In this paper, we compare experience-earnings profiles of employees with vocational and general education background in Germany, the Netherlands and the United Kingdom, three countries with fundamentally different education systems. Using Mixed-Effects Linear Regression Models we show that earnings of vocationally educated employees are higher in the initial phase of their career. However, those with a general education background catch up over time in the labor market. Life-cycle differences in earnings are more pronounced in Germany than in the United Kingdom and the Netherlands.
The report (in Dutch) summarizes the findings and developments in the ‘Metalektro’ sector (roughly NACE 27-29) in 2010. It is based on two large employer surveys in the sectors, and four short questionnaires. HRM managers of the companies are approached twice a year through e-mail to participate in web based questionnaire. About 200 companies participate by answering the questionnaire. The questionnaire contains core questions on employment, vacancies, and is extended by topics like training, social and product innovation, and HRM policies. In addition, four times a year a Quickscan is send to participating companies. It contains three topical statements in addition to five monitoring questions on recent and expected employment developments in the sector. Interviews with key HRM personnel are held on a regular basis to extend the project with qualitative information on recent trends and developments in the sector. These interviews are incorporated in the annual report.
In a knowledge economy much attention is devoted to the knowledge development and learning behavior of the workforce. Learning may involve attending formal courses, but also learning at the workplace. This informal learning involves learning by doing, but can also relate to the things people learn from colleagues or from the feedback of supervisors. An intensive learning process can lead to a greater accumulation of knowledge and skills and thus increase employability. With this report we document the formal and informal learning and knowledge development in the Netherlands on the basis of three waves of the ROA Lifelong Learning Survey (2004, 2007 and 2010). The monitor section of the survey is unchanged over the years. This allows for the description of trends in learning, and for an identification of the factors that promote or inhibit learning.
The main research question of this paper is the combined estimation of the effects of educational systems, school-composition and track-level on the educational achievement of 15-years-old students. We specifically focus on the effects of socioeconomic and ethnic background on achievement scores and to what extent these effects are affected by characteristics of the school, track or educational system these students are in. In doing so, we examine the ‘sorting’ mechanisms of schools and tracks in highly stratified, moderately stratified and comprehensive education systems. We use data from the 2006 PISA (Programme for International Student Assessment) wave. Compared to previous research in this area the main contribution of this paper is that we explicitly include track-level and school-level as separate units of analyses, which leads to less biased results of the effects of characteristics of the educational system. The results highlight the importance of including track-level and school-level factors in the debate of educational inequality of opportunity for students in different education contexts. The findings clearly indicate that the effects of educational system characteristics are flawed if the analysis uses only a country and a student level and ignores the track- and school-level characteristics. Moreover the inclusion of the track-level is necessary to avoid overestimation of the school-composition effect, especially in stratified educational systems. From a policy perspective, the most important finding is that educational system are not uniformly ‘good’ or ‘bad’, but they have different consequences for different groups. Some groups are better off in comprehensive systems, while other groups are better off in moderately or highly stratified systems.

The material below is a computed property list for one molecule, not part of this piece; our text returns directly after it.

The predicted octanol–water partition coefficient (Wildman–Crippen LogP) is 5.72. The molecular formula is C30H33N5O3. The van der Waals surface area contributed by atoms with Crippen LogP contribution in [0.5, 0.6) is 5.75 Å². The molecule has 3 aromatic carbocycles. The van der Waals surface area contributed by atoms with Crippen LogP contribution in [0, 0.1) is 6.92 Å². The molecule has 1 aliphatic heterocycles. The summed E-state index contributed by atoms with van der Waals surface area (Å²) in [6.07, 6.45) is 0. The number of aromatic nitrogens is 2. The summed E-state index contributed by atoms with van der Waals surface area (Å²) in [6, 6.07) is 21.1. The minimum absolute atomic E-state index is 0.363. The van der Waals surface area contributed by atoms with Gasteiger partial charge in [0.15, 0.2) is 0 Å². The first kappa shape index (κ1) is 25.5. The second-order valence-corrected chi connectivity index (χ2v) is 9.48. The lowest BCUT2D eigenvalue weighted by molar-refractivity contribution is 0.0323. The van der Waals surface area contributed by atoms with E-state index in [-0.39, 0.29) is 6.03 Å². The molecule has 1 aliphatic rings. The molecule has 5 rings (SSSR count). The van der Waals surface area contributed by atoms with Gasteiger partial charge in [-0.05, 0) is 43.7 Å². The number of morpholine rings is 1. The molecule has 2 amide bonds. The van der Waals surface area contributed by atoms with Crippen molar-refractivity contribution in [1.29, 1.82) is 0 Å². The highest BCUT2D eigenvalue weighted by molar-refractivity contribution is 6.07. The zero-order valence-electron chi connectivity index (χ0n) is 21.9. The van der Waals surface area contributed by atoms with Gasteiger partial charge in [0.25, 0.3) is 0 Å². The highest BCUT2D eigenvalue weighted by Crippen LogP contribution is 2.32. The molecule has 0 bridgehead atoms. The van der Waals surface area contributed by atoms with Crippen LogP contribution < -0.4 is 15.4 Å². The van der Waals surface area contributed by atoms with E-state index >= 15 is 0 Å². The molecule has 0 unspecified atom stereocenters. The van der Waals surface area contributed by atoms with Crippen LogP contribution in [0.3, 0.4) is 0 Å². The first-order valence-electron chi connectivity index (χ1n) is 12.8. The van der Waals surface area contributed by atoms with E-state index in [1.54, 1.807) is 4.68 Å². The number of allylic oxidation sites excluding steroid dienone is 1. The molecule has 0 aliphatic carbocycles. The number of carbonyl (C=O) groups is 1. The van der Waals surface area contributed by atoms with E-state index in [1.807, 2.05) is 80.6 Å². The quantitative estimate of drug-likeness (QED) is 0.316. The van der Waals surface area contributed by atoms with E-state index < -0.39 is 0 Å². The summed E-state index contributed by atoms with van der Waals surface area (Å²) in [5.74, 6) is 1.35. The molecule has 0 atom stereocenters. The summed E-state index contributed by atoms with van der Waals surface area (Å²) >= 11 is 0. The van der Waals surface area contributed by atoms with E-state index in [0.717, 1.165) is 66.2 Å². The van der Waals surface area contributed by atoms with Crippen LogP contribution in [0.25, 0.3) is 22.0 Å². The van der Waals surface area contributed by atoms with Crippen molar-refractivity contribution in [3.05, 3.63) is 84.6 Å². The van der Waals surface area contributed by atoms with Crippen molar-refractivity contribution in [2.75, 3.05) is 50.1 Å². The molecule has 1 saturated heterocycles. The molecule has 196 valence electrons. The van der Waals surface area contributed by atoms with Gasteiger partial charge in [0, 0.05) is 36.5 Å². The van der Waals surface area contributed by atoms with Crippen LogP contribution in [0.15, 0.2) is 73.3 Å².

Retrenched pension rights affect motivated workers: Organisations within the public sector do not stimulate the continued labor force participation of their older workers. Older workers with retrenched pension rights due to a shock in the Dutch pension system receive less cognitive demanding tasks instead of that they are stimulated to remain active. This leads to that most older workers are dissatisfied with the HR-policy of their employer. Moreover, this study shows that the workers with retrenched pension rights make significantly less unpaid over hours. This especially holds for workers who are highly engaged to their job.
In order to increase the participation in lifelong learning, the Dutch Denktank Leren en Werken has proposed to launch a training voucher. This report – commissioned by the Ministry of Education and the Ministry of Social Affairs and Employment – discusses various national and international training voucher pilot projects. From this inventory study as well as interviews with experts, we propose how a ‘development voucher’ system could be organized and introduced in the Netherlands. A good first step would be to introduce the voucher for low skilled workers in sectors where employment is falling.
Workers’ human capital is a crucial asset in a knowledge economy. However, a person’s human capital can depreciate fast, e.g. when skills are not used or underused, or when innovations in the production process result in demand for new skills. This report – commissioned by the Ministry of Economic Affairs, Agriculture and Innovation – deals with the evolution of a person’s human capital during the life course. The effect of unemployment and inactivity because of caring obligations receives particular attention.